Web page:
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rePost:Is It?:Is the Waiting Room Necessary? – Freakonomics Blog – NYTimes.com

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The problem is not waiting but actually not knowing how long the waiting would be. I think the doctor could actually try to implement gathering of patient statistics. I imagine that when you get appointments you already have a reason to go. The doctor could aggregate patient data on how long it takes per procedure and the variance with respect to each patient. This would help the doctor in estimating more accurately how feasible is the appointments for the day.

I agree with ML(17) and Saumya. I would like to add that if the waiting room was designed to have activities that were well suited to how long the average waiting time is. They need to make waiting rooms more activity centered rather than waiting/magazine reading centered!.

Is the Waiting Room Necessary?

I spent 40 minutes waiting to begin diagnostic tests preparatory to seeing my ophthalmologist. What a waste of my valuable time! And my calculations from data from the American Time Use Survey suggest that this is a standard problem: the average adult American spends four hours per year waiting for medical or dental care, with each wait averaging around 45 minutes.

Pricing this time out at even half the average wage rate, the cost amounts to about $5 billion per year. Seems like a lot, and very inefficient, but what is the alternative?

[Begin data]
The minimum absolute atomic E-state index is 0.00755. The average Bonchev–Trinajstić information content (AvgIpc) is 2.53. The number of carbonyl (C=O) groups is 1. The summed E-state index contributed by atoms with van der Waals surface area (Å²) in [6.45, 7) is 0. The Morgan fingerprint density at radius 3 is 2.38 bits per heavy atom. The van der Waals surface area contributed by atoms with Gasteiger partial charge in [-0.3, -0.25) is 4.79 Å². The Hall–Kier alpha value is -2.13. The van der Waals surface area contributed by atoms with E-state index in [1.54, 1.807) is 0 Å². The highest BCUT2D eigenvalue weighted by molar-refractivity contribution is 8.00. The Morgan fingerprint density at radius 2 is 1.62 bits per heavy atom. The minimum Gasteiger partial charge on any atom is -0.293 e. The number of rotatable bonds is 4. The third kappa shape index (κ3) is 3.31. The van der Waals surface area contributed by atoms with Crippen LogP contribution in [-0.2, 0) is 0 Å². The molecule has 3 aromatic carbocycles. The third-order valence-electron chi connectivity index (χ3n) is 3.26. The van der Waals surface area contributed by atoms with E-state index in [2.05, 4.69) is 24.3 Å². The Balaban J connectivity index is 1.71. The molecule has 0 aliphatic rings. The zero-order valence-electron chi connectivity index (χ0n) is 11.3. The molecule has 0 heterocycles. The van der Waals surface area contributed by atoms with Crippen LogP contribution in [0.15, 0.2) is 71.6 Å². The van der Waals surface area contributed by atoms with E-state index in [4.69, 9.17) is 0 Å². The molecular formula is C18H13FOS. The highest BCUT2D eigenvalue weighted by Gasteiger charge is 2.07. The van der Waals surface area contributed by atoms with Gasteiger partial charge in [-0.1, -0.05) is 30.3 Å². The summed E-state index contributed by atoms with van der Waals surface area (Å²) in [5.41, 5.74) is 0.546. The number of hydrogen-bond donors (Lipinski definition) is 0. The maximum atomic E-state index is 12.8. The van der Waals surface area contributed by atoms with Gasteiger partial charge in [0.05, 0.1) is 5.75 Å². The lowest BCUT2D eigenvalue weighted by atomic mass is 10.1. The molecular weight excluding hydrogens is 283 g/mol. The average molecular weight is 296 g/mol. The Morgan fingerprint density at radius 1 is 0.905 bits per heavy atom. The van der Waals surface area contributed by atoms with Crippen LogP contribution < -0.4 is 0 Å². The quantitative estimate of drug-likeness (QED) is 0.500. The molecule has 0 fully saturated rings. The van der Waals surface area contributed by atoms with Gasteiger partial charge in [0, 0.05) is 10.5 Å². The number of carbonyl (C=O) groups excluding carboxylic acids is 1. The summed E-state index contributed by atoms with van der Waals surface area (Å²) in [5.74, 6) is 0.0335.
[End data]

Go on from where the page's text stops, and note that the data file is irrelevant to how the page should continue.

The only way that every medical provider could ensure no waiting would be for the provider to have downtime herself, in order to have unutilized resources, both of her time and the services of the capital stock used in the practice. I’m not sure what’s the right mix of provider and customer waiting; but as annoying as my waiting is, the current system may be economically efficient.

via Is the Waiting Room Necessary? – Freakonomics Blog – NYTimes.com.

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Great Quote:Success:Quotes Uncovered: Did Emerson Define Success? – Freakonomics Blog – NYTimes.com

from freakonomics blog at nyt:

“He has achieved success who has lived well, laughed often, and loved much; who has enjoyed the trust of pure women, the respect of intelligent men and the love of little children; who has filled his niche and accomplished his task; who has left the world better than he found it, whether by an improved poppy, a perfect poem, or a rescued soul; who has never lacked appreciation of earth’s beauty or failed to express it; who has always looked for the best in others and given them the best he had; whose life was an inspiration; whose memory is a benediction.”

via Quotes Uncovered: Did Emerson Define Success? – Freakonomics Blog – NYTimes.com.

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